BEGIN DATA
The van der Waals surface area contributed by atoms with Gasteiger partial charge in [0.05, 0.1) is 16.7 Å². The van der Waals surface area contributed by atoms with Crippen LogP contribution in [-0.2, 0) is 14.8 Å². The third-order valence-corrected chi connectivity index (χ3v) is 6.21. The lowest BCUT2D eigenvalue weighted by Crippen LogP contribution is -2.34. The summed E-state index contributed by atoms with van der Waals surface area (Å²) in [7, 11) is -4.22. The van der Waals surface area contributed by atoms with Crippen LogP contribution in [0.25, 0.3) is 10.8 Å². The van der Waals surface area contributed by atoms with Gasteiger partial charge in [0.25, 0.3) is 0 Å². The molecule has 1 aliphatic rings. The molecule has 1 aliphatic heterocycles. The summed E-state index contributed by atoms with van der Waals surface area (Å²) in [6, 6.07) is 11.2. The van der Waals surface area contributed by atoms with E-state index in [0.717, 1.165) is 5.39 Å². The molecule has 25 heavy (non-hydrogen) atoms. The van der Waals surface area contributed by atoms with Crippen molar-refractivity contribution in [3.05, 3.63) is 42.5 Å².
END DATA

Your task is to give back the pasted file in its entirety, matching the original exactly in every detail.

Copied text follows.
The van der Waals surface area contributed by atoms with Gasteiger partial charge in [0.05, 0.1) is 16.7 Å². The van der Waals surface area contributed by atoms with Crippen LogP contribution in [-0.2, 0) is 14.8 Å². The third-order valence-corrected chi connectivity index (χ3v) is 6.21. The lowest BCUT2D eigenvalue weighted by Crippen LogP contribution is -2.34. The summed E-state index contributed by atoms with van der Waals surface area (Å²) in [7, 11) is -4.22. The van der Waals surface area contributed by atoms with Crippen LogP contribution in [0.25, 0.3) is 10.8 Å². The van der Waals surface area contributed by atoms with Gasteiger partial charge in [0.25, 0.3) is 0 Å². The molecule has 1 aliphatic rings. The molecule has 1 aliphatic heterocycles. The summed E-state index contributed by atoms with van der Waals surface area (Å²) in [6, 6.07) is 11.2. The van der Waals surface area contributed by atoms with E-state index in [0.717, 1.165) is 5.39 Å². The molecule has 25 heavy (non-hydrogen) atoms. The van der Waals surface area contributed by atoms with Crippen molar-refractivity contribution in [3.05, 3.63) is 42.5 Å².